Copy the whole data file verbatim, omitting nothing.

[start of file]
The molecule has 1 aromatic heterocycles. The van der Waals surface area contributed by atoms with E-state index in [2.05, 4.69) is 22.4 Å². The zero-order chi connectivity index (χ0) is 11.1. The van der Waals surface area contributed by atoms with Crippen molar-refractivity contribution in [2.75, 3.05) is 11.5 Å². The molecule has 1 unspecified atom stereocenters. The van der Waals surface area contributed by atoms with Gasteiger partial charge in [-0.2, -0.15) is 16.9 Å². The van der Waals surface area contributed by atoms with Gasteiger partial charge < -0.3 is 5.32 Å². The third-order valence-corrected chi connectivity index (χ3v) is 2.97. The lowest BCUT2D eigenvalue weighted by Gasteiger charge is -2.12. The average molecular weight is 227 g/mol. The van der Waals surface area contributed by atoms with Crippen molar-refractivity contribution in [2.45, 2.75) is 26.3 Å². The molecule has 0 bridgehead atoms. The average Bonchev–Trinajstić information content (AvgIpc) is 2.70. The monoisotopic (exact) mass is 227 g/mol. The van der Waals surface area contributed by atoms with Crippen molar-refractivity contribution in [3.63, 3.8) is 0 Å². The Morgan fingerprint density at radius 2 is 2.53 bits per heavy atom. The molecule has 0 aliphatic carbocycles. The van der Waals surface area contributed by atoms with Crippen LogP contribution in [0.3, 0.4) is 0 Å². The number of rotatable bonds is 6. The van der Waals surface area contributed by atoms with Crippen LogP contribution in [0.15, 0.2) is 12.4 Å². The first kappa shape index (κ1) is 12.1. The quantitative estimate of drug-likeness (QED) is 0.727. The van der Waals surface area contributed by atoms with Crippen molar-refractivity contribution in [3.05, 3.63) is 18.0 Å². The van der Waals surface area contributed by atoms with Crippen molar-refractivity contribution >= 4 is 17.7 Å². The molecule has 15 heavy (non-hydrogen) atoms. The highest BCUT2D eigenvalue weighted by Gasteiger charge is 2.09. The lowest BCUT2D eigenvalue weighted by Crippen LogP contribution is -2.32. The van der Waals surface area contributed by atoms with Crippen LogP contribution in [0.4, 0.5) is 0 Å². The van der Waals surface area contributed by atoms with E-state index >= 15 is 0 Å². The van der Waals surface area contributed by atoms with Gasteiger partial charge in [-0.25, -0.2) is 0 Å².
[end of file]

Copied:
The molecule has 1 aromatic heterocycles. The van der Waals surface area contributed by atoms with E-state index in [2.05, 4.69) is 22.4 Å². The zero-order chi connectivity index (χ0) is 11.1. The van der Waals surface area contributed by atoms with Crippen molar-refractivity contribution in [2.75, 3.05) is 11.5 Å². The molecule has 1 unspecified atom stereocenters. The van der Waals surface area contributed by atoms with Gasteiger partial charge in [-0.2, -0.15) is 16.9 Å². The van der Waals surface area contributed by atoms with Gasteiger partial charge < -0.3 is 5.32 Å². The third-order valence-corrected chi connectivity index (χ3v) is 2.97. The lowest BCUT2D eigenvalue weighted by Gasteiger charge is -2.12. The average molecular weight is 227 g/mol. The van der Waals surface area contributed by atoms with Crippen molar-refractivity contribution in [2.45, 2.75) is 26.3 Å². The molecule has 0 bridgehead atoms. The average Bonchev–Trinajstić information content (AvgIpc) is 2.70. The monoisotopic (exact) mass is 227 g/mol. The van der Waals surface area contributed by atoms with Crippen molar-refractivity contribution in [3.63, 3.8) is 0 Å². The Morgan fingerprint density at radius 2 is 2.53 bits per heavy atom. The molecule has 0 aliphatic carbocycles. The van der Waals surface area contributed by atoms with Crippen LogP contribution in [0.3, 0.4) is 0 Å². The number of rotatable bonds is 6. The van der Waals surface area contributed by atoms with Crippen LogP contribution in [0.15, 0.2) is 12.4 Å². The first kappa shape index (κ1) is 12.1. The quantitative estimate of drug-likeness (QED) is 0.727. The van der Waals surface area contributed by atoms with Crippen molar-refractivity contribution in [3.05, 3.63) is 18.0 Å². The van der Waals surface area contributed by atoms with Crippen molar-refractivity contribution >= 4 is 17.7 Å². The molecule has 15 heavy (non-hydrogen) atoms. The highest BCUT2D eigenvalue weighted by Gasteiger charge is 2.09. The lowest BCUT2D eigenvalue weighted by Crippen LogP contribution is -2.32. The van der Waals surface area contributed by atoms with Crippen LogP contribution in [0.4, 0.5) is 0 Å². The van der Waals surface area contributed by atoms with E-state index >= 15 is 0 Å². The van der Waals surface area contributed by atoms with Gasteiger partial charge in [-0.25, -0.2) is 0 Å².